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UPDATE: P.E.I. government scrapping scandal-plagued immigration program

He Ke says media stories about the provincial nominee program have created a harmful stigma for many immigrants. He started a photo project to document immigrant entrepreneurs who have remained on P.E.I. APEI Photography/Special to The Guardian
He Ke says media stories about the provincial nominee program have created a harmful stigma for many immigrants. He started a photo project to document immigrant entrepreneurs who have remained on P.E.I. APEI Photography/Special to The Guardian - Contributed

CHARLOTTETOWN, P.E.I. - P.E.I.’s Economic Development and Tourism Minister Chris Palmer says the decision to scrap a scandal-plagued immigration program came down to low retention.

The government of P.E.I. announced on Wednesday morning it would no longer accept applicants to the entrepreneurship stream of the provincial nominee program.

The program allowed potential immigrants to gain permanent residency after paying a $200,000 deposit as long as they established a business.

This stream accounted for the majority of successful PNP applicants over the last five years but has been plagued by a number of scandals, including investigations by the Canada Border Services Agency into two alleged immigration fraud rings.

A separate labour stream of the province’s PNP, has not aroused controversy. More than 2,000 immigrants have successfully obtained permanent residency under the labour stream since 2012.

Another component, known as Work Permit, of the business stream of the PNP will still be open for applicants. This component will not require a deposit, and applicants will receive permanent residency only after they have remained on the Island for over one year.

“It hasn't really been meeting the expectations of Islanders and it hasn't been meeting our expectations internally to get the results that we're looking for, which would be to have folks settle on P.E.I., make contributions to the economy and the culture," Palmer said in an interview.

A 2017 report by the Atlantic Provinces Economic Council found that P.E.I. had the lowest immigrant retention rates in the Atlantic region.

In May, the Canada Border Services Agency (CBSA) charged two owners of the Sherwood Motel, Ping Zhong and her brother Yi Zhong, with multiple counts of aiding and abetting misrepresentation under the federal Immigration and Refugee Protection Act. CBSA has claimed that 566 applicants under P.E.I.’s PNP had listed the motel as their home address, to make it appear they were residing in Canada.

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Then last month, the CBSA revealed it was investigating another couple who are alleged to have run a similar ring involving addresses of convenience. A search warrant filed as part of the investigation stated that 466 PNP applicants, who all obtained permanent residency, listed three Charlottetown homes owned by the couple as their place of residence.

Palmer said the investigations were a factor in the decision to scrap the program but were not the primary reason.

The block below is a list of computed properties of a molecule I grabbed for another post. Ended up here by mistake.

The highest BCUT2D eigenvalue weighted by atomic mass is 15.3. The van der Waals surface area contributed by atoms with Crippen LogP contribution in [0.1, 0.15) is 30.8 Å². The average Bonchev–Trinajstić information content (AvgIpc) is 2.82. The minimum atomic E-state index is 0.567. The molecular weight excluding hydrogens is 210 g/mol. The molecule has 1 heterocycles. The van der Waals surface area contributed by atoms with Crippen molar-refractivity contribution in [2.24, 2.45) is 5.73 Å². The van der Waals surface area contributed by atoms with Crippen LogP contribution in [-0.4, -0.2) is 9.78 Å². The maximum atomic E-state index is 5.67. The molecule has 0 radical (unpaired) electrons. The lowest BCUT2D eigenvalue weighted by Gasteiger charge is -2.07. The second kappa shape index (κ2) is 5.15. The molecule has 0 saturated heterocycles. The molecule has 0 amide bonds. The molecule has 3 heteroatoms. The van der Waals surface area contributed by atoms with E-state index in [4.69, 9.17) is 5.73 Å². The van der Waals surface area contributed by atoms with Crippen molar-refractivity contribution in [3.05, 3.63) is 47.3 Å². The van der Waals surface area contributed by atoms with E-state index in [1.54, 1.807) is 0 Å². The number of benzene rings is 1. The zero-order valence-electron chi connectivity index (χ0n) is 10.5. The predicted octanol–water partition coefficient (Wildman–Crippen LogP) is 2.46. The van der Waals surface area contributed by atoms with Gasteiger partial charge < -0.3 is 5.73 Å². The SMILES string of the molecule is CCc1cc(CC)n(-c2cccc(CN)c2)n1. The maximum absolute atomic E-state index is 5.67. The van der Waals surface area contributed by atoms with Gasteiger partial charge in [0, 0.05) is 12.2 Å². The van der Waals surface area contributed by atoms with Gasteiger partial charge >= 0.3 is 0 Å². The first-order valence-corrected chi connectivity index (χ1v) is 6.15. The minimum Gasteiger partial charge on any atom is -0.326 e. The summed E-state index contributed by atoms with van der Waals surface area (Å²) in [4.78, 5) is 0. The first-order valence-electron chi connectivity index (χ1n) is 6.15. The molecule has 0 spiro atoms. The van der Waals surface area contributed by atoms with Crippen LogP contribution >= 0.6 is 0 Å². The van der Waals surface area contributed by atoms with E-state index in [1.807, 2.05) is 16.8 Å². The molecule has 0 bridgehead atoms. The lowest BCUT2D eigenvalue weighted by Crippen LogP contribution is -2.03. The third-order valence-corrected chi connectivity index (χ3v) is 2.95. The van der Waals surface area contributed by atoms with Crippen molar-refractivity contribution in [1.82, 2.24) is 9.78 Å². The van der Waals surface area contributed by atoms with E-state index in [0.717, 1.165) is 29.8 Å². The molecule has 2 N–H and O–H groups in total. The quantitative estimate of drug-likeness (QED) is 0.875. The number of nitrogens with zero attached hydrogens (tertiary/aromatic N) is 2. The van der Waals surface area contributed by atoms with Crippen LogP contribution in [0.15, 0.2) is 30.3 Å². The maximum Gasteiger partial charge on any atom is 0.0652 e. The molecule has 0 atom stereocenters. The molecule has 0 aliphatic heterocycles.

"It's serious and we're taking it serious. We're helping border services with anything and everything that they need. But, it's seven charges. So that wouldn't be enough out of the whole overall volume of folks that have gone through," Palmer said.

Opposition leader James Aylward welcomed the decision, calling it a long overdue step.

“We're one of the last jurisdictions in Canada that actually had an immigration program that asked for a deposit," Aylward said.

Aylward believes the reason the PNP was not changed sooner was due to the revenue the province has obtained from unreturned deposits. In 2016-17, a total of 177 people did not get their refundable deposit back.

“Essentially the reason is greed. There is no other way to describe it. We've had a government that was addicted to the default deposits and not true immigration," Aylward said.

Green Leader Peter Bevan-Baker also said changes to the program were overdue.

“We’ve all known that the retention rates were awful. The rest of us have been calling for a review for years,” Bevan-Baker said.

“The way the thing was set up, it just invited abuse and it invited fraud.”

But some immigrants who have arrived on the Island believe the PNP controversy has created a harmful stigma.

He Ke, who prefers the name “HK”, arrived in P.E.I. under the business stream of the provincial nominee program last year.

He runs a photography studio, APEI Photography, out of an office on Queen Street. His clients have included a number of prominent restaurants and business in the downtown area.

Islanders may have seen his pictures showcasing some of the entries in this year’s Burger Love contest for restaurants such as Mavor’s, the Brick House and the Pilot House.

HK decided to set up a photo project documenting immigrant entrepreneurs on P.E.I., which can be found on Facebook. He said media accounts of the PNP have tended to cast many of these immigrants in an overwhelmingly negative light.

"I know many PNP immigrants, just like me, who came here, live here, have family here, have businesses here,” HK said.

“We are normal people. We are not very rich guys, we are not millionaires. We are not bad guys.”

Stu.neatby@theguardian.pe.ca

Twitter.com/stu_neatby

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